With over 40 million monthly users, Uber’s journey has been spectacular. So much so, that other startups now aim to be the next ‘Uber’ of the industry they cater to.
Many of you may know what a minimum viable product (MVP) is. It’s a powerful basic model that explains what your product does and why prospects should buy it. So in a way, MVP teaches you how to build good, sustainable products.
When we first met Fred, the founder of Brickowner, we could feel his passion and ambitions to be the market leader for property crowdfunding. He had a great idea, highly experienced partners, and a very aggressive plan to grow and fund raise. They were also working with UI/UX and branding agencies. But if they were going to succeed, they desperately needed technology know-how and the right business processes required to set such platform. So they came to Innovify.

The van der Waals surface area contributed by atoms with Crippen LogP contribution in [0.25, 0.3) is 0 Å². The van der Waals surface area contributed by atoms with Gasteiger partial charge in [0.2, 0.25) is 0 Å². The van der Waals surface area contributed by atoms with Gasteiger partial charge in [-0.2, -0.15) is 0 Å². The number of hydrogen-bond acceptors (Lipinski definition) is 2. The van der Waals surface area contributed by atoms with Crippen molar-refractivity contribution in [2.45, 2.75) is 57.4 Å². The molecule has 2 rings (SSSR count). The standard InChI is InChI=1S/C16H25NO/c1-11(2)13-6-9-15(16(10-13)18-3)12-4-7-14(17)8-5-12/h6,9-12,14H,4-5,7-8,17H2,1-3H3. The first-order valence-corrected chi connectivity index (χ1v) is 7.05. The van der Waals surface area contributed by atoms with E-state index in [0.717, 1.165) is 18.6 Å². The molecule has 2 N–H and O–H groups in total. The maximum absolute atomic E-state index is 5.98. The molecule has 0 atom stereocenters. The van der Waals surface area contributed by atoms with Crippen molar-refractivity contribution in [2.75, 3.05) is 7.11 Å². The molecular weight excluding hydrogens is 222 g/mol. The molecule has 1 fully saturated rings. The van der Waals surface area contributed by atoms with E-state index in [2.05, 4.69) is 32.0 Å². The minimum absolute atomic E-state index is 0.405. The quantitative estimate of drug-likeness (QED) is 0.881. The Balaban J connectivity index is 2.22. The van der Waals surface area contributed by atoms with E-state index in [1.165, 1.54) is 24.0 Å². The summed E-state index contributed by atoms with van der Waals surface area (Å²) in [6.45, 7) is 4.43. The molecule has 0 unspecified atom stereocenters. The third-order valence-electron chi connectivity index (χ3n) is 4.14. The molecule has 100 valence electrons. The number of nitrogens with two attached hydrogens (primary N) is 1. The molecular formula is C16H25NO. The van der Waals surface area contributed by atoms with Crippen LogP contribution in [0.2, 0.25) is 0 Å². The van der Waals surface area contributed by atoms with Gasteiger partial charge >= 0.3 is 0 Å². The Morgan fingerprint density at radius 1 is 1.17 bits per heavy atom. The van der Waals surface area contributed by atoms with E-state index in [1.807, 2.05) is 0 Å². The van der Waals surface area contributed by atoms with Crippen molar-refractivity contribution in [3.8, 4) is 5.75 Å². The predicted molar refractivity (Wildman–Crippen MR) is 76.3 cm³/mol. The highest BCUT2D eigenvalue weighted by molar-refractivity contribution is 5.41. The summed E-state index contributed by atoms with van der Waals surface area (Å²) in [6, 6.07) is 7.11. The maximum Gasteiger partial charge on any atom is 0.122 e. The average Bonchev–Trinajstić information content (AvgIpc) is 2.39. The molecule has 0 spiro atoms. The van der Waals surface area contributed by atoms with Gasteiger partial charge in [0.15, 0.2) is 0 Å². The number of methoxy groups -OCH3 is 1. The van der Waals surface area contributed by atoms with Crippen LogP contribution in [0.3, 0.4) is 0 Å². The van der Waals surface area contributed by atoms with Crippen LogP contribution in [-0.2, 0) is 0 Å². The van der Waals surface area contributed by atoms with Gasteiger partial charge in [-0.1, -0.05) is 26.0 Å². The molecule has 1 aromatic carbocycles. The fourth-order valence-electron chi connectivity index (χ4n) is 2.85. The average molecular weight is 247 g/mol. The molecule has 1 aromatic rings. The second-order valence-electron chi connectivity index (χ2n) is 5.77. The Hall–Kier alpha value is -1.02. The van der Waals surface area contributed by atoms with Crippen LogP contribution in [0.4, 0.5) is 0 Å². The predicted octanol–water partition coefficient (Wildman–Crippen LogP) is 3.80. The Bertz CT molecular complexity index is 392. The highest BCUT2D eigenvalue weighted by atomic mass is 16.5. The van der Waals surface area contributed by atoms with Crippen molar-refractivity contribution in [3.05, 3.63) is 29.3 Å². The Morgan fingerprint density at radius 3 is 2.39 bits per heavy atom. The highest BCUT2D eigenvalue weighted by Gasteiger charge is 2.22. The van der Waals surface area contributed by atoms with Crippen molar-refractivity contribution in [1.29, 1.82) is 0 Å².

Anyone who has talked to me in the last four months has heard me, at some point in the conversation, rant about the All-In-One platform trap. The trap is simple: there are lots of platforms out there with related services and/or products and our startup is going to centralise all of these into a single wildly successful platform.
Keeping in mind the struggles start-ups face while choosing between Agile or Waterfall approaches, we discussed both in detail, throwing light on the intricacies of both methodologies.
Management’s support for Agile development is very crucial when there’s a lack of it, it becomes a common cause of software project failures. Management is sometimes surprised or unprepared for things to slow down as teams learn Agile. It may take years, not months, to implement Agile development fully into an organisation.
Some believe there is little or no planning with Agile. In fact, there is detailed planning. The difference with Agile is that planning is ongoing instead of a one-time event that gets signed off at the beginning of the development cycle, which occurs at varying levels of complexity and granularity.